Donald Rumsfeld bothers me. I used to think it was “something about his eyes”. But then I read the Jan. 27 issue of Editor & Publisher magazine.
I had forgotten about Rumsfeld’s (Rummy, as he is known by his closest friends) involvement in the Nixon administration.
In E&P, Daniel Ellsberg, the “whistle-blower” who released the Pentagon papers about the cover-up of the Vietnam War, quotes H.R. Haldeman, President Richard Nixon’s chief of staff. After the New York Times reported on the Pentagon Papers for two days, Haldeman paraphrased Rumsfeld as saying, “Out of the gobbledygook comes a very clear thing: ‘You can’t trust the government; you can’t believe what they say; and you can’t rely on their judgment.” (Editor & Publisher, Jan. 27, 2003, p. 18).
Rumsfeld was on Nixon’s staff at the time.
“Whether Rumsfeld himself has kept that lesson in mind isn’t clear,” Ellsberg says (p. 19).
One has to be skeptical when President Bush and Rumsfeld try to make a case for war against Iraq.
I am not writing as a journalist who has covered Washington. My reporting beat since 1973 has always been much more local — city and county government and school boards.
I am writing as a regular Joe Citizen. I remember Vietnam. I remember Watergate. I have friends who served in Korea.
I remember the night I called one of our church members whose son was serving in the Gulf War and told his mother, “We are praying for your family.” She cried as she hung up the phone.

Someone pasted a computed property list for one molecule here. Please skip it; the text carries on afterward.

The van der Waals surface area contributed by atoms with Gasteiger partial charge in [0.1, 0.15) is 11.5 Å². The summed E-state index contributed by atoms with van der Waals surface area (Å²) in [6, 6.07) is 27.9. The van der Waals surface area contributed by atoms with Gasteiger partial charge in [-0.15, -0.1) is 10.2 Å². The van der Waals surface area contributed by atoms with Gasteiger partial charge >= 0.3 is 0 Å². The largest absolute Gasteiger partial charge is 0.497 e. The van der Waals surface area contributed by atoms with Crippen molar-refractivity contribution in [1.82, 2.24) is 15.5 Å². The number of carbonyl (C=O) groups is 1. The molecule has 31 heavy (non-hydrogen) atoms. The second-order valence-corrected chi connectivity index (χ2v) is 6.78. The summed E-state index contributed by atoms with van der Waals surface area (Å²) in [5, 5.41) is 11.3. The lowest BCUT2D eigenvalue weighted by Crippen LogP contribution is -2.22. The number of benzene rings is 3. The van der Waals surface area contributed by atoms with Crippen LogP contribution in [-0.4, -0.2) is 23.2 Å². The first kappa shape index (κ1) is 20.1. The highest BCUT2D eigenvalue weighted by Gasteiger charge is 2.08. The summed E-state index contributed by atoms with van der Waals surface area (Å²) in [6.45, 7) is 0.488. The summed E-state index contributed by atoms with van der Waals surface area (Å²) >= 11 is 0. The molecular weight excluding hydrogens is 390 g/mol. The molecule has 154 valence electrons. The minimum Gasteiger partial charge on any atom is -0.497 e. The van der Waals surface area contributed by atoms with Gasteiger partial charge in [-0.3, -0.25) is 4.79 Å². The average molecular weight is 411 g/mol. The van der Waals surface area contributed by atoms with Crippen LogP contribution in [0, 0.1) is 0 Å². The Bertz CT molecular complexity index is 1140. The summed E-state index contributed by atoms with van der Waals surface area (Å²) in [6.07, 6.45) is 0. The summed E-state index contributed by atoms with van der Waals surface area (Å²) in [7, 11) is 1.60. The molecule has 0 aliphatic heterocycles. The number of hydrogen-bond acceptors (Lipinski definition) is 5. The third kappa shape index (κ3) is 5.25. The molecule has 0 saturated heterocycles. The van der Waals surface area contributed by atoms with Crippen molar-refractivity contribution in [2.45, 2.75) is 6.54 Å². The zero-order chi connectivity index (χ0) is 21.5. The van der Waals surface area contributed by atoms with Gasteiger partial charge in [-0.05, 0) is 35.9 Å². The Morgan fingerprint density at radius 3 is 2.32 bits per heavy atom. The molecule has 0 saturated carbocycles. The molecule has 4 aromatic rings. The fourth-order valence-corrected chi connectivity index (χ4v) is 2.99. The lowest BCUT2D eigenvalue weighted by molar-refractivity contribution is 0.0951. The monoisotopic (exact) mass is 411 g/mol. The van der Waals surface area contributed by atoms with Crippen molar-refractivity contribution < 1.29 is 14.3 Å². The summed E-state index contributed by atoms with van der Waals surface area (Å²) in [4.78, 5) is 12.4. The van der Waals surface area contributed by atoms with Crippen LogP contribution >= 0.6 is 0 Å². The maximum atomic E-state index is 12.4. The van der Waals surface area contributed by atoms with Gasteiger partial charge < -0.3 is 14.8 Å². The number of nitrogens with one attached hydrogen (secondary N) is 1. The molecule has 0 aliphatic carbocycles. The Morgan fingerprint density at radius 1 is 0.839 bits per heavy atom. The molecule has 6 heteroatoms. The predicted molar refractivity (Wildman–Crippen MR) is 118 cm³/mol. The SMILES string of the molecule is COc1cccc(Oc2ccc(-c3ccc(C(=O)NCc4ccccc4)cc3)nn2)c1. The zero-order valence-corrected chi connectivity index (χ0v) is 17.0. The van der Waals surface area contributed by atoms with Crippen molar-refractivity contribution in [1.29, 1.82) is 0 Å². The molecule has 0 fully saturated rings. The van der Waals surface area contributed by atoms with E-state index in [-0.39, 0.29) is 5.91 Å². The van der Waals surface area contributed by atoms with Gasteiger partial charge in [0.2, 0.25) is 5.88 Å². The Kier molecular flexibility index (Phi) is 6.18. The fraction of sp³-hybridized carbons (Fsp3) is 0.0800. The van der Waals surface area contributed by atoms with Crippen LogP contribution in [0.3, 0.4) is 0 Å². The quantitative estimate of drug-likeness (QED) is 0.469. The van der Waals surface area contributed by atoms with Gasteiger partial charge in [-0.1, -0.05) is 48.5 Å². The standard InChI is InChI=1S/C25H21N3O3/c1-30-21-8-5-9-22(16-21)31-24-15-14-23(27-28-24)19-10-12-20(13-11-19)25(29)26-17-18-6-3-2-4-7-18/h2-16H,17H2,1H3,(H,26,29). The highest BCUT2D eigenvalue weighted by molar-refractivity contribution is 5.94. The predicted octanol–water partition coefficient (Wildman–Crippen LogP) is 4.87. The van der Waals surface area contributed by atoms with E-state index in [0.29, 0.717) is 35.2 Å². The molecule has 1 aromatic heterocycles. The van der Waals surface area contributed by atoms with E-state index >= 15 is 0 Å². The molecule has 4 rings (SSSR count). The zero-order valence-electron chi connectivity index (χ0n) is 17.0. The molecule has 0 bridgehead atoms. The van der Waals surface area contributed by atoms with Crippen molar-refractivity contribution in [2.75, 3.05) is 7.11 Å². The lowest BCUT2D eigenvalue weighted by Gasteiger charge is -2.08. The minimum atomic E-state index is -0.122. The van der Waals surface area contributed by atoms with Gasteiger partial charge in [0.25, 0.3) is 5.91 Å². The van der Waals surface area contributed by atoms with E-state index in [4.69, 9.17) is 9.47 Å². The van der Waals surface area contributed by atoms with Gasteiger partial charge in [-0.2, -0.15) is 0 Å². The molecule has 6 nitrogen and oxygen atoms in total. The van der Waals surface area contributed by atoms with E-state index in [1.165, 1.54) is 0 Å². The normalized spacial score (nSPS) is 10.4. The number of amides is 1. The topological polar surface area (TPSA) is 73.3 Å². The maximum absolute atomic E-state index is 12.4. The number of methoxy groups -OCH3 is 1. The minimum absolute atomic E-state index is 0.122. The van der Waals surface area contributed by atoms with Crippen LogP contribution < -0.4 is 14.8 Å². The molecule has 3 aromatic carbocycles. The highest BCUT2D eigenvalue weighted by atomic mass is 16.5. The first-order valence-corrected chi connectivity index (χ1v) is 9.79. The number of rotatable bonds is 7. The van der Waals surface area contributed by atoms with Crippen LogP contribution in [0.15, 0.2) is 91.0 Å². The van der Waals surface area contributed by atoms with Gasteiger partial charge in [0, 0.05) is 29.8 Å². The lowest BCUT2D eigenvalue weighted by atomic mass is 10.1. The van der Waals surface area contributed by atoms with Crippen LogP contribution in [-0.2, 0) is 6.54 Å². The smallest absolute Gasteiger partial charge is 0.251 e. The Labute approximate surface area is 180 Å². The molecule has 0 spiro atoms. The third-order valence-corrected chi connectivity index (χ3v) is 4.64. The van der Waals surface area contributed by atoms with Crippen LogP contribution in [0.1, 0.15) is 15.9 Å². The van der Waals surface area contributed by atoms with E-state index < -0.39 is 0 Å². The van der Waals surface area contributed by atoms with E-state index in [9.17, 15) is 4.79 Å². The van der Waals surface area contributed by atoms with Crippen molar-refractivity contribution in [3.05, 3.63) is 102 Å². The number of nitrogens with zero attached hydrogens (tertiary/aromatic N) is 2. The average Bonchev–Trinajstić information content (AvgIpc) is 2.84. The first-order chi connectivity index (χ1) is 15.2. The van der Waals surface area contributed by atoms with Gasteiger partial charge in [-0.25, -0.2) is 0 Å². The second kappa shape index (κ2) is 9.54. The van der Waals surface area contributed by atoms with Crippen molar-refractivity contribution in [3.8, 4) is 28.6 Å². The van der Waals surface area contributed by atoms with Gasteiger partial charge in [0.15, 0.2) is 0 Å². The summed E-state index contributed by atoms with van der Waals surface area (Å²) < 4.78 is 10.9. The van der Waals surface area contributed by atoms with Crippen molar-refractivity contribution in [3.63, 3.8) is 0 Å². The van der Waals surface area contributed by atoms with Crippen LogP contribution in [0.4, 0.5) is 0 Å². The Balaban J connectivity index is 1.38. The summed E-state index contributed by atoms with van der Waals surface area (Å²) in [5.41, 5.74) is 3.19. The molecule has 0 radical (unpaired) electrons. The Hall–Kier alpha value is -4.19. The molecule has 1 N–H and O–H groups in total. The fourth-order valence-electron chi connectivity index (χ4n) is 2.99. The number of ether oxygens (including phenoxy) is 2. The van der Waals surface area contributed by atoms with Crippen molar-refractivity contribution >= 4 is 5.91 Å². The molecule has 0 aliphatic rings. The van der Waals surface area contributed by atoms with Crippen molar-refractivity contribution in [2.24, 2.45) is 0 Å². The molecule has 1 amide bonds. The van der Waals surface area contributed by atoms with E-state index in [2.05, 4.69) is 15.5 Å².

Is Saddam Hussein the number one terrorist threat?
President Bush says Saddam Hussein refuses to provide proof of what happened to weapons of mass destruction. Supposedly, our government has proof specific quantities of deadly materials once existed inside Iraq. But, remember what Rumsfeld said back in the ’70s — people don’t trust the government. Between Watergate and Vietnam, we have good reason not to do so.
U.N. inspectors have not been able to find proof of weapons of mass destruction. Maybe they never existed. Maybe Hussein has already given them to al-Qaeda. So, it would seem that if we bomb Iraq we are either doing so without provocation or we are locking the barn door after the horse got out.
Was I the only person in America to have trouble sleeping after the president’s State of the Union address?
If I understood correctly, Bush was saying we should oust Hussein and occupy Iraq because if we don’t, Iraq may supply weapons that will be used against the United States. Will we, the U.S., by ourselves try to become the world’s police? Our president has already indicated he is ready to go to war whether the U.N. agrees or not. What happens after we win the war in Iraq? How long do we occupy the area? Will we next move into Saudi Arabia and any other countries that may provide weapons to use against America?What about “homeland security”? Is that just a euphemism for fascism? Who will determine what constitutes threats to America at home? Opposition to the president’s objectives?
Some would call any opposition to the war in Iraq “un-American”. Now is the time for healthy debate — before the first shot is fired.
Will Colin Powell be able to convince the world to side with the U.S. against Iraq and go to war? Or, will Powell’s speech next week just be lip service?
I started this column by expressing distrust of Donald Rumsfeld. I know that ultimately President George Walker Bush will be responsible if our men go into combat. But Rumsfeld should know better and he has the ear of our president. No, I don’t trust Rumsfeld. After reading Ellsberg’s comments, I have more reason than just the look of his eyes.
Frank Phillips can be reached at firstname.lastname@example.org.